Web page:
Candacy Taylor is an award-winning author, photographer, and cultural documentarian. Her work has been featured in more than 50 media outlets including the New Yorker and the Atlantic. She is the recipient of numerous fellowships and grants, including those from the Hutchins Center for African & African American Research at Harvard University and the National Endowment for the Humanities. She lives in Harlem, New York.
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Overground Railroad: The Green Book and the Roots of Black Travel in America
Candacy Taylor with Erika L. Green
Presented in cooperation with the Capitol Park Museum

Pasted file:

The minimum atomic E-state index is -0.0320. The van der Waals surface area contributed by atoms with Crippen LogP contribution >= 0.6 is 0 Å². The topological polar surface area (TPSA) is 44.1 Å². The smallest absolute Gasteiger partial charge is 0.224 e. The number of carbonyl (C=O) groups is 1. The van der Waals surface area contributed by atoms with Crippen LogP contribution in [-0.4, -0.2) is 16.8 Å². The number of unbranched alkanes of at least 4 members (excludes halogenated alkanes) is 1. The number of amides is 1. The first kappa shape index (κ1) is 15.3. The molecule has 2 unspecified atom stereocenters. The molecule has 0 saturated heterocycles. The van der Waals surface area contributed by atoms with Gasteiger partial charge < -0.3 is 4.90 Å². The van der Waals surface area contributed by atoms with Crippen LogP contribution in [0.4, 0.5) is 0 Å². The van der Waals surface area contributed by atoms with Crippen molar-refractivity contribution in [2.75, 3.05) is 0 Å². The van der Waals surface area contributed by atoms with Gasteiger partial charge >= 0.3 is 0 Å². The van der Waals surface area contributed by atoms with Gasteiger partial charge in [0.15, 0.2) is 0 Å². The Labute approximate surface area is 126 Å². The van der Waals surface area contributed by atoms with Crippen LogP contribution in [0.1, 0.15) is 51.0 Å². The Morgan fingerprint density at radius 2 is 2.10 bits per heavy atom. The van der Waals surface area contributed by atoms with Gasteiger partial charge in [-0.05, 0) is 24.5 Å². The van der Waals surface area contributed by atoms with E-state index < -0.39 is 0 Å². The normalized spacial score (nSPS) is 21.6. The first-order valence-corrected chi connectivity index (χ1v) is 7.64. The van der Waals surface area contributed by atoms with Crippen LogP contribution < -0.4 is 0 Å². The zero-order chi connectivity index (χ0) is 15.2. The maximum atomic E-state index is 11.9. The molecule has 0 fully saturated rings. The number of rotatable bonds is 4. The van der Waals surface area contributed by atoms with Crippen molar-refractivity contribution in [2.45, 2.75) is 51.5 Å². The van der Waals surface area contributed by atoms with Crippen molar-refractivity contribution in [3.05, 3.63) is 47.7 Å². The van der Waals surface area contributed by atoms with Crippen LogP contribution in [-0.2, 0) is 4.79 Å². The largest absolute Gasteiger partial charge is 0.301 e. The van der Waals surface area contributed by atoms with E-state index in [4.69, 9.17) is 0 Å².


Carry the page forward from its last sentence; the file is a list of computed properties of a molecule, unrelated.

A New York Times Notable Book of 2020
The first book to explore the historical role and residual impact of the Green Book, a travel guide for black motorists.
Published from 1936 to 1966, the Green Book was hailed as the “black travel guide to America.” At that time, it was very dangerous and difficult for African-Americans to travel because black travelers couldn’t eat, sleep, or buy gas at most white-owned businesses. The Green Book listed hotels, restaurants, gas stations, and other businesses that were safe for black travelers. It was a resourceful and innovative solution to a horrific problem. It took courage to be listed in the Green Book, and Overground Railroad celebrates the stories of those who put their names in the book and stood up against segregation. It shows the history of the Green Book, how we arrived at our present historical moment, and how far we still have to go when it comes to race relations in America.
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